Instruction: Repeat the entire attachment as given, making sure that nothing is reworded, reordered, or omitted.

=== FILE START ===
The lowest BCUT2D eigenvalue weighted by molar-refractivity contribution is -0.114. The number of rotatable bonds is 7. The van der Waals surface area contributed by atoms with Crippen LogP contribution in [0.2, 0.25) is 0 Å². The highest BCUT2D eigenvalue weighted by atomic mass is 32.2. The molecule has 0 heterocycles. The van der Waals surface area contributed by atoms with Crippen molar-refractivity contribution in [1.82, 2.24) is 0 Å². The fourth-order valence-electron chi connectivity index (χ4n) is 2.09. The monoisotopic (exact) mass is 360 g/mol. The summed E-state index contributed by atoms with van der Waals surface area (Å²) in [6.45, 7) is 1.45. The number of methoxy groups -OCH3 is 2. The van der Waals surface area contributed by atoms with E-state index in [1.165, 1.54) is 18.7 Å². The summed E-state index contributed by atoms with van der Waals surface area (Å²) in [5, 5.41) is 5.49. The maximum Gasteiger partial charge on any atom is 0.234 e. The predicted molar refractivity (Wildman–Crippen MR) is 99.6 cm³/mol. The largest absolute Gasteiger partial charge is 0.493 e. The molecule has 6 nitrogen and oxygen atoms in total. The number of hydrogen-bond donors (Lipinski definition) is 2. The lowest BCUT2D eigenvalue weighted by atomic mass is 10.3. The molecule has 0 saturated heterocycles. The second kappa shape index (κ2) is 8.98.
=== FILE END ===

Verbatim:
The lowest BCUT2D eigenvalue weighted by molar-refractivity contribution is -0.114. The number of rotatable bonds is 7. The van der Waals surface area contributed by atoms with Crippen LogP contribution in [0.2, 0.25) is 0 Å². The highest BCUT2D eigenvalue weighted by atomic mass is 32.2. The molecule has 0 heterocycles. The van der Waals surface area contributed by atoms with Crippen molar-refractivity contribution in [1.82, 2.24) is 0 Å². The fourth-order valence-electron chi connectivity index (χ4n) is 2.09. The monoisotopic (exact) mass is 360 g/mol. The summed E-state index contributed by atoms with van der Waals surface area (Å²) in [6.45, 7) is 1.45. The number of methoxy groups -OCH3 is 2. The van der Waals surface area contributed by atoms with E-state index in [1.165, 1.54) is 18.7 Å². The summed E-state index contributed by atoms with van der Waals surface area (Å²) in [5, 5.41) is 5.49. The maximum Gasteiger partial charge on any atom is 0.234 e. The predicted molar refractivity (Wildman–Crippen MR) is 99.6 cm³/mol. The largest absolute Gasteiger partial charge is 0.493 e. The molecule has 6 nitrogen and oxygen atoms in total. The number of hydrogen-bond donors (Lipinski definition) is 2. The lowest BCUT2D eigenvalue weighted by atomic mass is 10.3. The molecule has 0 saturated heterocycles. The second kappa shape index (κ2) is 8.98.